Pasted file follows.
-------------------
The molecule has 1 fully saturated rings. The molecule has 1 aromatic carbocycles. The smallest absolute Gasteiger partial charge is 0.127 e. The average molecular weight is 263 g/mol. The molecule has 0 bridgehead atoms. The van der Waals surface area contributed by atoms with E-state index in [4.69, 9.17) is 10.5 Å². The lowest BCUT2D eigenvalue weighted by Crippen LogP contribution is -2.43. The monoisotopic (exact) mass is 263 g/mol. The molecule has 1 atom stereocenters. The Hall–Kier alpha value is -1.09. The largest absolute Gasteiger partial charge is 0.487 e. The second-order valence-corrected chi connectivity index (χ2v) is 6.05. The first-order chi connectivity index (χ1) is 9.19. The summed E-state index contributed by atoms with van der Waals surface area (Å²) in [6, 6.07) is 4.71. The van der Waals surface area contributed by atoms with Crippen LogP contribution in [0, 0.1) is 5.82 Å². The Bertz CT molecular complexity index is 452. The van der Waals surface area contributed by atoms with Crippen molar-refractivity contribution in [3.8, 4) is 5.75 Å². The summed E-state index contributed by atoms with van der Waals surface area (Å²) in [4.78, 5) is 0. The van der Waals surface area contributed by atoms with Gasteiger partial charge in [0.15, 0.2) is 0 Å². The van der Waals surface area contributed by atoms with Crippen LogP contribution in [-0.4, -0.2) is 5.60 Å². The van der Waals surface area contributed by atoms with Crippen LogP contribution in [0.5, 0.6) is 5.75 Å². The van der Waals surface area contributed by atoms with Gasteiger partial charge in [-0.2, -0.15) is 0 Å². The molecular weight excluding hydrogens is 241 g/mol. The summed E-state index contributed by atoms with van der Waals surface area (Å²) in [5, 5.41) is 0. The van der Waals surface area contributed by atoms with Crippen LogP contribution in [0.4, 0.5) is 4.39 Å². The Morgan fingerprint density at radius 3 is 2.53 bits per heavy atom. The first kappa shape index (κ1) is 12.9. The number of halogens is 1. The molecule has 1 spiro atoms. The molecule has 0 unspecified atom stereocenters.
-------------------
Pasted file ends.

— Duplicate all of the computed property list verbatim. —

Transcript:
The molecule has 1 fully saturated rings. The molecule has 1 aromatic carbocycles. The smallest absolute Gasteiger partial charge is 0.127 e. The average molecular weight is 263 g/mol. The molecule has 0 bridgehead atoms. The van der Waals surface area contributed by atoms with E-state index in [4.69, 9.17) is 10.5 Å². The lowest BCUT2D eigenvalue weighted by Crippen LogP contribution is -2.43. The monoisotopic (exact) mass is 263 g/mol. The molecule has 1 atom stereocenters. The Hall–Kier alpha value is -1.09. The largest absolute Gasteiger partial charge is 0.487 e. The second-order valence-corrected chi connectivity index (χ2v) is 6.05. The first-order chi connectivity index (χ1) is 9.19. The summed E-state index contributed by atoms with van der Waals surface area (Å²) in [6, 6.07) is 4.71. The van der Waals surface area contributed by atoms with Crippen LogP contribution in [0, 0.1) is 5.82 Å². The Bertz CT molecular complexity index is 452. The van der Waals surface area contributed by atoms with Crippen molar-refractivity contribution in [3.8, 4) is 5.75 Å². The summed E-state index contributed by atoms with van der Waals surface area (Å²) in [4.78, 5) is 0. The van der Waals surface area contributed by atoms with Gasteiger partial charge in [0.15, 0.2) is 0 Å². The van der Waals surface area contributed by atoms with Crippen LogP contribution in [-0.4, -0.2) is 5.60 Å². The van der Waals surface area contributed by atoms with Crippen LogP contribution in [0.5, 0.6) is 5.75 Å². The van der Waals surface area contributed by atoms with Gasteiger partial charge in [-0.2, -0.15) is 0 Å². The molecular weight excluding hydrogens is 241 g/mol. The summed E-state index contributed by atoms with van der Waals surface area (Å²) in [5, 5.41) is 0. The van der Waals surface area contributed by atoms with Crippen LogP contribution in [0.4, 0.5) is 4.39 Å². The Morgan fingerprint density at radius 3 is 2.53 bits per heavy atom. The first kappa shape index (κ1) is 12.9. The number of halogens is 1. The molecule has 1 spiro atoms. The molecule has 0 unspecified atom stereocenters.